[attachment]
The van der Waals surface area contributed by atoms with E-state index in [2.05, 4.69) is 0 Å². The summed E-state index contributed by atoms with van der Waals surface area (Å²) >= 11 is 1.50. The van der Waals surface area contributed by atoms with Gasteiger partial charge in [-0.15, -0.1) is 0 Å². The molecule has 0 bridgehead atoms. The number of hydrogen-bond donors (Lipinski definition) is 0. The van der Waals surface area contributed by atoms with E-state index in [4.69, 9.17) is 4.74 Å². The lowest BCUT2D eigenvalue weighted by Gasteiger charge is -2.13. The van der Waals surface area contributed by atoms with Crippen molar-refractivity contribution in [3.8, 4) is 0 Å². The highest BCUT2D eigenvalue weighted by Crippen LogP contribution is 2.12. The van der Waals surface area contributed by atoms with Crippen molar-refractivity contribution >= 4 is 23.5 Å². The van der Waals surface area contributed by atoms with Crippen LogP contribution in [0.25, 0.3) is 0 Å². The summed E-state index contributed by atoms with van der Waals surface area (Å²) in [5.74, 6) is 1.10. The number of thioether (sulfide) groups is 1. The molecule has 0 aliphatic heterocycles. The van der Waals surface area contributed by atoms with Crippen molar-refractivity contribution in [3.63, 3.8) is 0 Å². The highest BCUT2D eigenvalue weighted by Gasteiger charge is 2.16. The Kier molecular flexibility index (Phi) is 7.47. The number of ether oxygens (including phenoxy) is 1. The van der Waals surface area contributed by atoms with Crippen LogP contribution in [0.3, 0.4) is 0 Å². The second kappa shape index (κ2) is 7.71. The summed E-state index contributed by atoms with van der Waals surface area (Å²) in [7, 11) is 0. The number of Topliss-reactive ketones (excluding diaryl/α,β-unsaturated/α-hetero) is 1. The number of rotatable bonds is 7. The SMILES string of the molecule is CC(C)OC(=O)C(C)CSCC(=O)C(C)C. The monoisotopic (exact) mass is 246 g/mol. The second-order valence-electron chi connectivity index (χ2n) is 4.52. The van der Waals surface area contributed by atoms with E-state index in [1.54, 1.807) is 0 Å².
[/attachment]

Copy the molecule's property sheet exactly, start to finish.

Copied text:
The van der Waals surface area contributed by atoms with E-state index in [2.05, 4.69) is 0 Å². The summed E-state index contributed by atoms with van der Waals surface area (Å²) >= 11 is 1.50. The van der Waals surface area contributed by atoms with Gasteiger partial charge in [-0.15, -0.1) is 0 Å². The molecule has 0 bridgehead atoms. The number of hydrogen-bond donors (Lipinski definition) is 0. The van der Waals surface area contributed by atoms with E-state index in [4.69, 9.17) is 4.74 Å². The lowest BCUT2D eigenvalue weighted by Gasteiger charge is -2.13. The van der Waals surface area contributed by atoms with Crippen molar-refractivity contribution in [3.8, 4) is 0 Å². The highest BCUT2D eigenvalue weighted by Crippen LogP contribution is 2.12. The van der Waals surface area contributed by atoms with Crippen molar-refractivity contribution >= 4 is 23.5 Å². The van der Waals surface area contributed by atoms with Crippen LogP contribution in [0.25, 0.3) is 0 Å². The summed E-state index contributed by atoms with van der Waals surface area (Å²) in [5.74, 6) is 1.10. The number of thioether (sulfide) groups is 1. The molecule has 0 aliphatic heterocycles. The van der Waals surface area contributed by atoms with Crippen molar-refractivity contribution in [3.63, 3.8) is 0 Å². The highest BCUT2D eigenvalue weighted by Gasteiger charge is 2.16. The Kier molecular flexibility index (Phi) is 7.47. The number of ether oxygens (including phenoxy) is 1. The van der Waals surface area contributed by atoms with Crippen LogP contribution in [0.3, 0.4) is 0 Å². The second kappa shape index (κ2) is 7.71. The summed E-state index contributed by atoms with van der Waals surface area (Å²) in [7, 11) is 0. The number of Topliss-reactive ketones (excluding diaryl/α,β-unsaturated/α-hetero) is 1. The number of rotatable bonds is 7. The SMILES string of the molecule is CC(C)OC(=O)C(C)CSCC(=O)C(C)C. The monoisotopic (exact) mass is 246 g/mol. The second-order valence-electron chi connectivity index (χ2n) is 4.52. The van der Waals surface area contributed by atoms with E-state index in [1.54, 1.807) is 0 Å².